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An acutely ischaemic hand in a young adult due to subclavian artery aneurysm (SAA) caused by a cervical rib: A case report
© Tam et al; licensee BioMed Central Ltd. 2008
- Received: 10 July 2008
- Accepted: 04 September 2008
- Published: 04 September 2008
True subclavian artery aneurysms are relatively rare lesions. Thoracic outlet compression is responsible for 75% of aneurysms. They are formed as a result of compression by, for example a cervical rib.
We present a case of subclavian artery aneurysm secondary to a cervical rib in a 25-year-old young Asian adult, who presented with an acutely ischaemic upper limb. A Computed Tomography angiogram revealed a right sided cervical rib and sacular aneurysm in the mid-portion of the subclavian artery.
Although it is a rare condition, it is important to be aware especially in the young age group. Surgical management has very favourable outcomes in these patients.
- Subclavian Artery
- Thoracic Outlet Syndrome
- Compute Tomography Angiogram
- Anterior Scalene Muscle
- Artery Signal
An aneurysm of the subclavian artery is uncommon. In the younger age group the cause is usually due to thoracic outlet compression often due to an extraneous cervical rib. One such exceptional case of arterial thoracic outlet syndrome presenting in a young man is described below.
A, healthy 25 year old Asian male presented with a 3 day history of sudden onset worsening pain of the right forearm and hand. He was a non-smoker with no history of trauma and no past medical history of note. On examination, he had classical signs of acute limb ischaemia consisting of pallor, coldness with prolonged capillary refill of about 10 seconds and sensory and motor impairment. Pulsatile mass in the root of the right side of the neck with a bruit and flow murmur was also elicited. On hand held Doppler ultrasound of the right arm, a diminished ulnar artery signal and a monophasic radial artery signal were detected, along with a normal brachial artery signal. A clinical diagnosis of aneurysm of the subclavian artery was made with embolic occlusion of the brachial artery.
True subclavian artery aneurysms are relatively rare lesions, accounting for approximately 0.13% of all aneurysms [1, 2]. Atherosclerotic aneurysms are more commonly found in males over the age of 60 years [3, 4]. Thoracic outlet compression is responsible for 75% of aneurysms which arise from the distal part of the subclavian artery, also known as extrathoracic subclavian artery or subclavian-axillary artery aneurysms . They are formed as a result of compression by, for example a cervical rib, malalignment post-clavicular fracture or congenital bands on the artery as it passes through the interscalene triangle. This causes stenosis and angulation of the artery, which with time will lead to post-stenotic dilatations [4, 5]. However, these aneurysms are only found in 1.1% of patients with thoracic outlet syndrome (TOS) . Patients may present with symptoms of thromboembolism, such as digital ischaemia, Raynaud's phenomena, pulsatile masses in the supraclavicular fossa or axilla, brachial plexopathy or Horner's syndrome .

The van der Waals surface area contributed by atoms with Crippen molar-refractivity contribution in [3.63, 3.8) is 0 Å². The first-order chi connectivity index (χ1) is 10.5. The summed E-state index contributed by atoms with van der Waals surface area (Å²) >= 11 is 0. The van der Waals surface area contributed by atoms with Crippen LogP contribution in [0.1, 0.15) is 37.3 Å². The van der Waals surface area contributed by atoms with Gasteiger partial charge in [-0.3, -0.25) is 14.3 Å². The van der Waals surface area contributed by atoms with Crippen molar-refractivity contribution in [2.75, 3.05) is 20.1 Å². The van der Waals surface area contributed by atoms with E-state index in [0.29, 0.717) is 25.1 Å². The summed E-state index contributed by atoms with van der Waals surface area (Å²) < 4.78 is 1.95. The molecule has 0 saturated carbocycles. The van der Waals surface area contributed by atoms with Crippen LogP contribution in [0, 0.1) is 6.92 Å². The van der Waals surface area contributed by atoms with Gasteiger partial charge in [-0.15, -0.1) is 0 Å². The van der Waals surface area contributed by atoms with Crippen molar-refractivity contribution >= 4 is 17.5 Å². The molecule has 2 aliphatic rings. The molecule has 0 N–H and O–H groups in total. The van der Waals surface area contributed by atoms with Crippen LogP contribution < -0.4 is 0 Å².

The remainder of the aneurysms arise from the proximal part of the subclavian artery, also known as intrathoracic or proximal subclavian artery aneurysms . They are mainly the result of atherosclerosis and are usually asymptomatic . However, symptoms of compression, including discomfort in the neck, dysphagia and dyspnoea have been reported. Other causes of subclavian artery aneurysms include trauma, iatrogenic; and rarely arteritis, cystic medial necrosis, congenital, syphilis and tuberculosis [4, 7].
Plain films and ultrasound scanning are used to identify bony abnormalities and confirm the presence of an aneurysm. However CT or magnetic resonance imaging angiography remain the investigations of choice [3, 4].
Open surgical repair is the standard management, even for asymptomatic subclavian artery aneurysms due to their tendency to increase in size or rupture . This involves resection of the aneurysm and reconstruction of the artery with or without graft insertion. Decompression of the TOS with resection of the cervical and/or 1st rib, anterior scalene muscle or constricting fibrous bands; or median sternotomy and lateral thoracotomy may be necessary for intrathoracic aneurysms [4, 7]. This depends on the cause and site of the aneurysm. Distal arterial occlusion secondary to emboli will warrant angioplasty or thromboembolectomy to restore patency of the vessels . Overall, surgical management has very favourable outcomes in these patients .
Cervical rib leading to subclavian artery aneurysms should always be included in the differential diagnosis of an acutely ischaemic hand. It is a rare event especially in the young adult. This report illustrates the importance and difficulty of correctly diagnosing a rare pathology that has a common presentation. It is important to recognise subclavian artery aneurysms secondary to cervical rib in patients with TOS as they can be safely managed preventing rupture and further thrombosis.
Written informed consent was obtained from the patient for publication of this case report and accompanying images. A copy of the written consent is available for review by the Editor-in-Chief of this journal.
Vascular surgical secretary of RP for obtaining patient notes post-discharge.
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